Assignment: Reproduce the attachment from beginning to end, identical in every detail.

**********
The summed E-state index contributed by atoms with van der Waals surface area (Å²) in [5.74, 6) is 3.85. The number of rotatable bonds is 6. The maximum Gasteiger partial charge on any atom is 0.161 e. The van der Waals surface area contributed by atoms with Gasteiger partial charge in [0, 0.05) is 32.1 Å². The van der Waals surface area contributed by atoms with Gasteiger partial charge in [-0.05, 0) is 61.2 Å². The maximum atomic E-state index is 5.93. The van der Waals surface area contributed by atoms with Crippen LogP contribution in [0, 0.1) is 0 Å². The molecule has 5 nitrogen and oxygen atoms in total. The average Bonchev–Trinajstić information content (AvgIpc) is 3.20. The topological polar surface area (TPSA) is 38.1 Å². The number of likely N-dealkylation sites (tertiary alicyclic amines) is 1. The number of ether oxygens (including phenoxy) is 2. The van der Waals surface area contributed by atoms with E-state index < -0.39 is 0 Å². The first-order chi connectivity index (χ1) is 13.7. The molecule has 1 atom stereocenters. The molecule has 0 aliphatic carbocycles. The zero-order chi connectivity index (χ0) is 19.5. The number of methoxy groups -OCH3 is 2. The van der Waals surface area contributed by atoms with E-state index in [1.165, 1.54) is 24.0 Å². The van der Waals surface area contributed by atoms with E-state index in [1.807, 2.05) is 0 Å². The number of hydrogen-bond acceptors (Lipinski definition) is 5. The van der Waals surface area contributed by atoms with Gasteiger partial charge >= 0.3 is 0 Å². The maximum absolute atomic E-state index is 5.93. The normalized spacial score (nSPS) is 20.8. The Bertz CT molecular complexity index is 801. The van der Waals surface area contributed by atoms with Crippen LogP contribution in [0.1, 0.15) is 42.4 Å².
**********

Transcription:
The summed E-state index contributed by atoms with van der Waals surface area (Å²) in [5.74, 6) is 3.85. The number of rotatable bonds is 6. The maximum Gasteiger partial charge on any atom is 0.161 e. The van der Waals surface area contributed by atoms with Gasteiger partial charge in [0, 0.05) is 32.1 Å². The van der Waals surface area contributed by atoms with Gasteiger partial charge in [-0.05, 0) is 61.2 Å². The maximum atomic E-state index is 5.93. The van der Waals surface area contributed by atoms with Crippen LogP contribution in [0, 0.1) is 0 Å². The molecule has 5 nitrogen and oxygen atoms in total. The average Bonchev–Trinajstić information content (AvgIpc) is 3.20. The topological polar surface area (TPSA) is 38.1 Å². The number of likely N-dealkylation sites (tertiary alicyclic amines) is 1. The number of ether oxygens (including phenoxy) is 2. The van der Waals surface area contributed by atoms with E-state index < -0.39 is 0 Å². The first-order chi connectivity index (χ1) is 13.7. The molecule has 1 atom stereocenters. The molecule has 0 aliphatic carbocycles. The zero-order chi connectivity index (χ0) is 19.5. The number of methoxy groups -OCH3 is 2. The van der Waals surface area contributed by atoms with E-state index in [1.165, 1.54) is 24.0 Å². The van der Waals surface area contributed by atoms with E-state index in [1.807, 2.05) is 0 Å². The number of hydrogen-bond acceptors (Lipinski definition) is 5. The van der Waals surface area contributed by atoms with Gasteiger partial charge >= 0.3 is 0 Å². The maximum absolute atomic E-state index is 5.93. The normalized spacial score (nSPS) is 20.8. The Bertz CT molecular complexity index is 801. The van der Waals surface area contributed by atoms with Crippen LogP contribution in [0.1, 0.15) is 42.4 Å².